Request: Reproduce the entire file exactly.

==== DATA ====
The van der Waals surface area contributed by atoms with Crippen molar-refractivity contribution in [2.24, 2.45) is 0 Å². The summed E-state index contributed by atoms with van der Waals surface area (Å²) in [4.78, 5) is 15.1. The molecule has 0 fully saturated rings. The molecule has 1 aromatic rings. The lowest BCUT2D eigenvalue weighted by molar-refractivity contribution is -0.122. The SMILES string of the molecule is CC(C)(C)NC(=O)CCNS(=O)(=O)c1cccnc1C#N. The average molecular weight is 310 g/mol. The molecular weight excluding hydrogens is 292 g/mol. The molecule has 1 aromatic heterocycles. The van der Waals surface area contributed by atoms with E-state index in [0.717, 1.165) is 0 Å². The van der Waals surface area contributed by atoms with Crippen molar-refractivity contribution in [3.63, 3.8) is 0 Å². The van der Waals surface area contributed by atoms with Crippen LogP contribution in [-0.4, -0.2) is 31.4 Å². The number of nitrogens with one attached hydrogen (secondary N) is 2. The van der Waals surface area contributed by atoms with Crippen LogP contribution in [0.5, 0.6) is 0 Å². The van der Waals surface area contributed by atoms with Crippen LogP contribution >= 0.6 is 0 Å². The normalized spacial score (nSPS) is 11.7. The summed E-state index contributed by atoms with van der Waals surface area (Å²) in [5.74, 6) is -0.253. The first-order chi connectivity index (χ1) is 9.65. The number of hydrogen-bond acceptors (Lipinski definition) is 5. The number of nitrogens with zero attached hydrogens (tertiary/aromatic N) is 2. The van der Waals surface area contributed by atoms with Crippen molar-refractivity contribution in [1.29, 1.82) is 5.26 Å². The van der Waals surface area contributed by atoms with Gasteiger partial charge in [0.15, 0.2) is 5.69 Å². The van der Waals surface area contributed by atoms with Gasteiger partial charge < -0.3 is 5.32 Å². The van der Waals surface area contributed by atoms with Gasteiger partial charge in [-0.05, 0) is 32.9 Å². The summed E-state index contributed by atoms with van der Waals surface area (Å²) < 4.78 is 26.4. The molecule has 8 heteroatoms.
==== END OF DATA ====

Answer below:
The van der Waals surface area contributed by atoms with Crippen molar-refractivity contribution in [2.24, 2.45) is 0 Å². The summed E-state index contributed by atoms with van der Waals surface area (Å²) in [4.78, 5) is 15.1. The molecule has 0 fully saturated rings. The molecule has 1 aromatic rings. The lowest BCUT2D eigenvalue weighted by molar-refractivity contribution is -0.122. The SMILES string of the molecule is CC(C)(C)NC(=O)CCNS(=O)(=O)c1cccnc1C#N. The average molecular weight is 310 g/mol. The molecular weight excluding hydrogens is 292 g/mol. The molecule has 1 aromatic heterocycles. The van der Waals surface area contributed by atoms with E-state index in [0.717, 1.165) is 0 Å². The van der Waals surface area contributed by atoms with Crippen molar-refractivity contribution in [3.63, 3.8) is 0 Å². The van der Waals surface area contributed by atoms with Crippen LogP contribution in [-0.4, -0.2) is 31.4 Å². The number of nitrogens with one attached hydrogen (secondary N) is 2. The van der Waals surface area contributed by atoms with Crippen LogP contribution in [0.5, 0.6) is 0 Å². The van der Waals surface area contributed by atoms with Crippen LogP contribution >= 0.6 is 0 Å². The normalized spacial score (nSPS) is 11.7. The summed E-state index contributed by atoms with van der Waals surface area (Å²) in [5.74, 6) is -0.253. The first-order chi connectivity index (χ1) is 9.65. The number of hydrogen-bond acceptors (Lipinski definition) is 5. The number of nitrogens with zero attached hydrogens (tertiary/aromatic N) is 2. The van der Waals surface area contributed by atoms with Crippen molar-refractivity contribution in [1.29, 1.82) is 5.26 Å². The van der Waals surface area contributed by atoms with Gasteiger partial charge in [0.15, 0.2) is 5.69 Å². The van der Waals surface area contributed by atoms with Gasteiger partial charge < -0.3 is 5.32 Å². The van der Waals surface area contributed by atoms with Gasteiger partial charge in [-0.05, 0) is 32.9 Å². The summed E-state index contributed by atoms with van der Waals surface area (Å²) < 4.78 is 26.4. The molecule has 8 heteroatoms.